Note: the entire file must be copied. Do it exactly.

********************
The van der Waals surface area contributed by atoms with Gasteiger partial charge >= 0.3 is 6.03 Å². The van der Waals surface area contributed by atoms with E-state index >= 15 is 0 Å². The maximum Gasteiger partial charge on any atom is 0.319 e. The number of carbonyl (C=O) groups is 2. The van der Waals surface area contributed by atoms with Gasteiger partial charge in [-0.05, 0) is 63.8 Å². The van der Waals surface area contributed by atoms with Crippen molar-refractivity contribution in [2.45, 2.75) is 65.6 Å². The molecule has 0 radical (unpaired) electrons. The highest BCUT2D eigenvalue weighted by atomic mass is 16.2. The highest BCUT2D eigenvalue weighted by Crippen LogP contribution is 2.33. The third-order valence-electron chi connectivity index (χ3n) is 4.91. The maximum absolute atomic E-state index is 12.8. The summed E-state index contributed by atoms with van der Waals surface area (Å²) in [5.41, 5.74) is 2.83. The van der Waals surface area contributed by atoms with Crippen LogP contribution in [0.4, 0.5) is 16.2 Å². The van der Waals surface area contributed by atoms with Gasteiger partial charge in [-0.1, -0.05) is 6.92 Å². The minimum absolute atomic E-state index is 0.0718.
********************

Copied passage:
The van der Waals surface area contributed by atoms with Gasteiger partial charge >= 0.3 is 6.03 Å². The van der Waals surface area contributed by atoms with E-state index >= 15 is 0 Å². The maximum Gasteiger partial charge on any atom is 0.319 e. The number of carbonyl (C=O) groups is 2. The van der Waals surface area contributed by atoms with Gasteiger partial charge in [-0.05, 0) is 63.8 Å². The van der Waals surface area contributed by atoms with Crippen molar-refractivity contribution in [2.45, 2.75) is 65.6 Å². The molecule has 0 radical (unpaired) electrons. The highest BCUT2D eigenvalue weighted by atomic mass is 16.2. The highest BCUT2D eigenvalue weighted by Crippen LogP contribution is 2.33. The third-order valence-electron chi connectivity index (χ3n) is 4.91. The maximum absolute atomic E-state index is 12.8. The summed E-state index contributed by atoms with van der Waals surface area (Å²) in [5.41, 5.74) is 2.83. The van der Waals surface area contributed by atoms with Crippen LogP contribution in [0.4, 0.5) is 16.2 Å². The van der Waals surface area contributed by atoms with Gasteiger partial charge in [-0.1, -0.05) is 6.92 Å². The minimum absolute atomic E-state index is 0.0718.